“I remember one time,” Patrick began, “he stumbled into my apartment at three in the morning, drunk as a mall-Santa. Mumbling something about a great art project like an idiot. I ignored him and failed to notice the two large paint cans he was carrying. Where the hell do you even get paint cans that late? Anyway, I went to sleep, and when I woke up he had drenched my couch in paint. That dickhead looked so pleased with himself, right up until the moment I dumped the remaining paint on his head and kicked him out.”
“He borrowed my car to go shopping once,” Alex fired back excitedly. “When he got back with it, he tossed me the keys and thanked me. I asked if he remembered to put it in park. He assured me he did. Then I asked what I could see rolling down the street from my balcony. I had no idea he could move so fast.”
“One time I was making breakfast,“ Patrick said, his hands flying around dramatically as he spoke, “and he ran into the room looked me directly in the eyes and asked, ‘Do you know what happens when you put a beer bottle in the microwave?’ I told him I had no idea. He then said he was going to find out. Next thing I knew glass shrapnel was embedded in my arm, and half my kitchen was on fire.”
They continued exchanging stories, while Alex motioned for more drinks. A stillness settled over the pair, neither speaking. Cautiously Alex broke the silence, the humor lost from his voice.
“Uh, Patrick… did you know he had just sold his first painting?”
Patrick looked shocked, and quickly asked, “For how much?”
“About eight grand.”
“I’m not surprised—not in the slightest,” said Patrick. “Everyone knew he was talented. Only a matter of time till he became a success.”
Silence hung over the two, then Alex suddenly shouted, “Twenty-seven—too young.” He slammed his glass onto the bar, beer spilling—though neither noticed nor cared.
“Marty is the reason I’m dating Jessica,” Patrick admitted with a doleful grin. “I was always too chicken-shit to talk to her. So the ass tricked me. We went to a party together and Jessica was there. He kept trying to get me to talk to her. When that failed he asked if I wanted to smoke. I said yes, and when I stepped out the front door Jessica was there already smoking. Before I could react Marty slammed the door shut and locked it. When I was forced to talk with her, it went surprisingly well, and for some reason she agreed to do it again.”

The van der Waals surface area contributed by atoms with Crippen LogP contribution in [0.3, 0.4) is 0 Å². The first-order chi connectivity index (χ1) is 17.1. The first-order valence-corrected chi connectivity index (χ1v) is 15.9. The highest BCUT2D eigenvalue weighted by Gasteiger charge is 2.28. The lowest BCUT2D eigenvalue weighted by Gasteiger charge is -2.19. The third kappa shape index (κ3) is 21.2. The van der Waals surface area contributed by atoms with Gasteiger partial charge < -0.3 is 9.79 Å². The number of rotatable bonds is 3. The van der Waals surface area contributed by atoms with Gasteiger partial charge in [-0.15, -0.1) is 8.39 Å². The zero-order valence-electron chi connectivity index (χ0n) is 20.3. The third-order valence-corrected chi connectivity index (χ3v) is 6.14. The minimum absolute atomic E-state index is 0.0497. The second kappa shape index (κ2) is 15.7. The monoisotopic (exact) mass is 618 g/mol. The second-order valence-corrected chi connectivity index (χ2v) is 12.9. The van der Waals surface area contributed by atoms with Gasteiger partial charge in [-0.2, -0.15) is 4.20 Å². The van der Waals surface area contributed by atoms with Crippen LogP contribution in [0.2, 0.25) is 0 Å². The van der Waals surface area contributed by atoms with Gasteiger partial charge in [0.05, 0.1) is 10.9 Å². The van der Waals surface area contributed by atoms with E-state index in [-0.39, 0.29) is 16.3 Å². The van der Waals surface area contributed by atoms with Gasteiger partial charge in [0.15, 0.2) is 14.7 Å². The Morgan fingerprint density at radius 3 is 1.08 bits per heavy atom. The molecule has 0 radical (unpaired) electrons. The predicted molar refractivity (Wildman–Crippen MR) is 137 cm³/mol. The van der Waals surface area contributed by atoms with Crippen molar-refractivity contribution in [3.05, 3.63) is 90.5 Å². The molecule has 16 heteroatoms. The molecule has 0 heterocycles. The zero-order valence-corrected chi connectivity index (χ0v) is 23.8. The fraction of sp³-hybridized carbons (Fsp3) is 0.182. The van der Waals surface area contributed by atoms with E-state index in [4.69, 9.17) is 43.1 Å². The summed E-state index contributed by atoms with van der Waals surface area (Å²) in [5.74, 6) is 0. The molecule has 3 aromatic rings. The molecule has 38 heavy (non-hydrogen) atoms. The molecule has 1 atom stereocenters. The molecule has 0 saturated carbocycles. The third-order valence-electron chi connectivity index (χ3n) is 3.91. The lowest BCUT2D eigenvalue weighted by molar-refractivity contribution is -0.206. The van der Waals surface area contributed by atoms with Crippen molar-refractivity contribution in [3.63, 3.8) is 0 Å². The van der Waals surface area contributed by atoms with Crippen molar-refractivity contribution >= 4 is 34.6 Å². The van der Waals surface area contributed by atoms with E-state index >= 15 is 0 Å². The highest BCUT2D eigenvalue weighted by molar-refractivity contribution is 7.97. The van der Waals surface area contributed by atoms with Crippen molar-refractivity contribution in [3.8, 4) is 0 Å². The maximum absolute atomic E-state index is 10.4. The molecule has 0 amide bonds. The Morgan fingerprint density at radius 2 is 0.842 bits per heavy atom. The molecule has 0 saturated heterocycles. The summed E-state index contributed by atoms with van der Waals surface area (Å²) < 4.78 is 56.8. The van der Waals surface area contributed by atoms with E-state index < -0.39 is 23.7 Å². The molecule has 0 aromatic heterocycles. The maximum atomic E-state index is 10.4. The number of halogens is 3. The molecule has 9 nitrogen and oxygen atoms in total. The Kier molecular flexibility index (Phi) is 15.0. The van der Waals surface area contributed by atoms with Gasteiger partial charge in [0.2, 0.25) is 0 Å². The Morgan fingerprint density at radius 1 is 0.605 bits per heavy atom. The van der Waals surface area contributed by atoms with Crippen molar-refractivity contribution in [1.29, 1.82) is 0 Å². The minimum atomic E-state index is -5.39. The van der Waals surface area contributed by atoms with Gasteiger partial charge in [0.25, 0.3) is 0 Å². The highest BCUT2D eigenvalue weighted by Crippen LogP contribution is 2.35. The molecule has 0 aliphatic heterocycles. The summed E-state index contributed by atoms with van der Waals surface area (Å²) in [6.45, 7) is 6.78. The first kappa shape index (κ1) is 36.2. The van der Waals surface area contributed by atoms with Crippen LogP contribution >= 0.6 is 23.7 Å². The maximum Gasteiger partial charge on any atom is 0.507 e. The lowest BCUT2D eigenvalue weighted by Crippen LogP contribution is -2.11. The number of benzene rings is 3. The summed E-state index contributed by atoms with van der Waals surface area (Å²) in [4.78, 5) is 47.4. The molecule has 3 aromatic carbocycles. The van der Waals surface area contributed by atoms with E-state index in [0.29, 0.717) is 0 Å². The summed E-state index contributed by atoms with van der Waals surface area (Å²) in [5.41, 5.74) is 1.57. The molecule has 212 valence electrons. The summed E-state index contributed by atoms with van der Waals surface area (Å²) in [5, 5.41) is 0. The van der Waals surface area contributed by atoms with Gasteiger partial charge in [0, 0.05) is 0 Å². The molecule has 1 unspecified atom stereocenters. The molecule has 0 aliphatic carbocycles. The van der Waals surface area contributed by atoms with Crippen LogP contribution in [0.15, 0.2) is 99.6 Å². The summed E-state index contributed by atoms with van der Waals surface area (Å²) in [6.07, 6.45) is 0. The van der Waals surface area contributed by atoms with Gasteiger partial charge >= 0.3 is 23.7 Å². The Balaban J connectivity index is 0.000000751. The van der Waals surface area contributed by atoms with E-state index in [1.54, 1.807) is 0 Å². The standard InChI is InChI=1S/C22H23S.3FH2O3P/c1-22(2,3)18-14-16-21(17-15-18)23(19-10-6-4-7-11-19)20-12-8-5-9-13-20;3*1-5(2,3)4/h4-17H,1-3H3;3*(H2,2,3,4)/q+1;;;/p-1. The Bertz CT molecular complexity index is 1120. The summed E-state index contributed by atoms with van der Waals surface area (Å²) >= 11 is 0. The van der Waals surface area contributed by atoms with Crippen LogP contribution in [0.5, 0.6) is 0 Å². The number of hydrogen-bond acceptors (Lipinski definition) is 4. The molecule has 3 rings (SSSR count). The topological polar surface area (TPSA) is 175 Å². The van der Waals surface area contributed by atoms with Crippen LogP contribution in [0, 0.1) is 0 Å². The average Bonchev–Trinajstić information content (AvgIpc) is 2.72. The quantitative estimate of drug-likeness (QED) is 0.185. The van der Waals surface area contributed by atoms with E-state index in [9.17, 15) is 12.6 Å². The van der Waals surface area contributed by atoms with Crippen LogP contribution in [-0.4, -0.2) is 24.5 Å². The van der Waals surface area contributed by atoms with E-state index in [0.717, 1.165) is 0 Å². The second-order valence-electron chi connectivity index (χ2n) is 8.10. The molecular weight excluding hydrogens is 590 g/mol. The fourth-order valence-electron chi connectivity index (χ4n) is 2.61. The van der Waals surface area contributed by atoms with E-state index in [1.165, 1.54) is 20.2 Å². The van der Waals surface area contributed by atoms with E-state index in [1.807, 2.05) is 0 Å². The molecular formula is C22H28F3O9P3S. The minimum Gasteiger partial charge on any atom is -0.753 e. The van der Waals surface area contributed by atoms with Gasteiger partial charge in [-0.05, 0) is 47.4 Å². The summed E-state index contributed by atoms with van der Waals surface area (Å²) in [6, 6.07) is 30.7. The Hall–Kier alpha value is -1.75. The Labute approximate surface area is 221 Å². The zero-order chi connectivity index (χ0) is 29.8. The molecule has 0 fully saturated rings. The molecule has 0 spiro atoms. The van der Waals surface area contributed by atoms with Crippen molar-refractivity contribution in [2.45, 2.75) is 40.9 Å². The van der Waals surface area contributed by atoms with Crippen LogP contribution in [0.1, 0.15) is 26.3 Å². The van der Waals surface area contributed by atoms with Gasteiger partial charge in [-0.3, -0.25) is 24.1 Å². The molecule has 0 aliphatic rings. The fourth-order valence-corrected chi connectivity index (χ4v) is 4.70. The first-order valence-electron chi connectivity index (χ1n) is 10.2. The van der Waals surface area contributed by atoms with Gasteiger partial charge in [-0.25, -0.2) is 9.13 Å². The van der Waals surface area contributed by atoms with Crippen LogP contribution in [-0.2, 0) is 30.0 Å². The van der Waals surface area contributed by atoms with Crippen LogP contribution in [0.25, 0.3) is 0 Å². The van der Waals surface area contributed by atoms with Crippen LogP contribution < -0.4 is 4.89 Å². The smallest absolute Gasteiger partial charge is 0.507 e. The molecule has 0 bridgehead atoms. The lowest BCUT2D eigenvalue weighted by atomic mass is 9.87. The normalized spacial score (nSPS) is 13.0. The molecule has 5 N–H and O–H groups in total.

“When the plant had all those layoffs I was one of the unlucky ones,” said Alex, wiping his eyes as he remembered the story, “I told Marty, and he just got this look in his eye, this self-assured determined look. He had just decided to do something, and not a damn thing would stop him. Marty spent the next two days on the phone, and before the week was out I had three job offers.”
“After I got in that wreck, Marty poured all my alcohol down the sink,” said Patrick, stirring his juice guiltily. “I smashed a bottle and held it at him—I was so mad I wanted to kill him. He didn’t even blink. What he did do—the bastard—was kick me right in the nuts. Took those big black boots he always wore and planted them right between my legs. Then he fetched me a glass of water, gave it to me right after I stopped rolling on the floor. For the next month I couldn’t get out of his sight. But it worked, I haven’t touched a drop of booze since.”
“I was bullied a lot in high school, and it made me hate myself for the longest time,” Alex admitted with a sniff. “Marty didn’t like that, so whenever he heard me say something mean about myself, he would draw a picture to prove me wrong. Say I’m weak—well Marty draws me as Superman, an ugly, highly detailed portrait. It helped a lot. I still have them, every last one.”
The bartender returned and placed fresh glasses in front of them. The glasses were quickly held high into the air.
“To Marty!” the two men shouted with proud smiles. The crowd cheered back, raising their own glasses.
“No matter how angry we’d get with him, he would never leave our side. And for that, we can’t be more grateful,” Alex shouted to the celebrating bar.
With a roar of Marty’s name the entire bar drained their glasses with watery eyes.